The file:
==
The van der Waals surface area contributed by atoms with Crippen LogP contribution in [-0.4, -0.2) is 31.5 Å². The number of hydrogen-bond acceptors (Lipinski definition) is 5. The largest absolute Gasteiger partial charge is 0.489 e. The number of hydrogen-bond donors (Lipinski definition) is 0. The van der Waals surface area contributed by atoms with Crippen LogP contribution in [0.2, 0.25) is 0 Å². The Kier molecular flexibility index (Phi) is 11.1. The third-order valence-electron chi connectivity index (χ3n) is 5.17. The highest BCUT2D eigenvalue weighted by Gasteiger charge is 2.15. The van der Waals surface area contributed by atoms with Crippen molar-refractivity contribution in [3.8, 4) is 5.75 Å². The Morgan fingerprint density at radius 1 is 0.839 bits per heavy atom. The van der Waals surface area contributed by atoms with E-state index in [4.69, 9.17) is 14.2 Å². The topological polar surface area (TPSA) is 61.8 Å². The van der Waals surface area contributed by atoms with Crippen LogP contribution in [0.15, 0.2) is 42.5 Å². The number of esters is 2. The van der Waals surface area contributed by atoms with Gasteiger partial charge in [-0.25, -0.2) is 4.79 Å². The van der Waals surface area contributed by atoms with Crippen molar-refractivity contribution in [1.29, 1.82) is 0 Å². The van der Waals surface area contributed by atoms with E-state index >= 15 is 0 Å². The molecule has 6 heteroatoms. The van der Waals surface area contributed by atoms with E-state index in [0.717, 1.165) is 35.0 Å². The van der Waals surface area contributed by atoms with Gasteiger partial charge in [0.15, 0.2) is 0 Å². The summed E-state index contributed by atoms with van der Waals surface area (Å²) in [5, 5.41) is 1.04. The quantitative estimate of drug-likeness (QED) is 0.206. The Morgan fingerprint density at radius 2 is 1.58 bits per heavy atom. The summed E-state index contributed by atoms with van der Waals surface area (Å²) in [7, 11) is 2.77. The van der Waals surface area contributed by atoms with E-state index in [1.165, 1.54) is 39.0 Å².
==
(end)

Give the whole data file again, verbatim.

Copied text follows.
The van der Waals surface area contributed by atoms with Crippen LogP contribution in [-0.4, -0.2) is 31.5 Å². The number of hydrogen-bond acceptors (Lipinski definition) is 5. The largest absolute Gasteiger partial charge is 0.489 e. The number of hydrogen-bond donors (Lipinski definition) is 0. The van der Waals surface area contributed by atoms with Crippen LogP contribution in [0.2, 0.25) is 0 Å². The Kier molecular flexibility index (Phi) is 11.1. The third-order valence-electron chi connectivity index (χ3n) is 5.17. The highest BCUT2D eigenvalue weighted by Gasteiger charge is 2.15. The van der Waals surface area contributed by atoms with Crippen molar-refractivity contribution in [3.8, 4) is 5.75 Å². The Morgan fingerprint density at radius 1 is 0.839 bits per heavy atom. The van der Waals surface area contributed by atoms with E-state index in [4.69, 9.17) is 14.2 Å². The topological polar surface area (TPSA) is 61.8 Å². The van der Waals surface area contributed by atoms with Crippen LogP contribution in [0.15, 0.2) is 42.5 Å². The number of esters is 2. The van der Waals surface area contributed by atoms with Gasteiger partial charge in [-0.25, -0.2) is 4.79 Å². The van der Waals surface area contributed by atoms with Crippen molar-refractivity contribution in [1.29, 1.82) is 0 Å². The van der Waals surface area contributed by atoms with E-state index >= 15 is 0 Å². The molecule has 6 heteroatoms. The van der Waals surface area contributed by atoms with E-state index in [0.717, 1.165) is 35.0 Å². The van der Waals surface area contributed by atoms with Gasteiger partial charge in [0.15, 0.2) is 0 Å². The summed E-state index contributed by atoms with van der Waals surface area (Å²) in [5, 5.41) is 1.04. The quantitative estimate of drug-likeness (QED) is 0.206. The Morgan fingerprint density at radius 2 is 1.58 bits per heavy atom. The summed E-state index contributed by atoms with van der Waals surface area (Å²) in [7, 11) is 2.77. The van der Waals surface area contributed by atoms with E-state index in [1.165, 1.54) is 39.0 Å².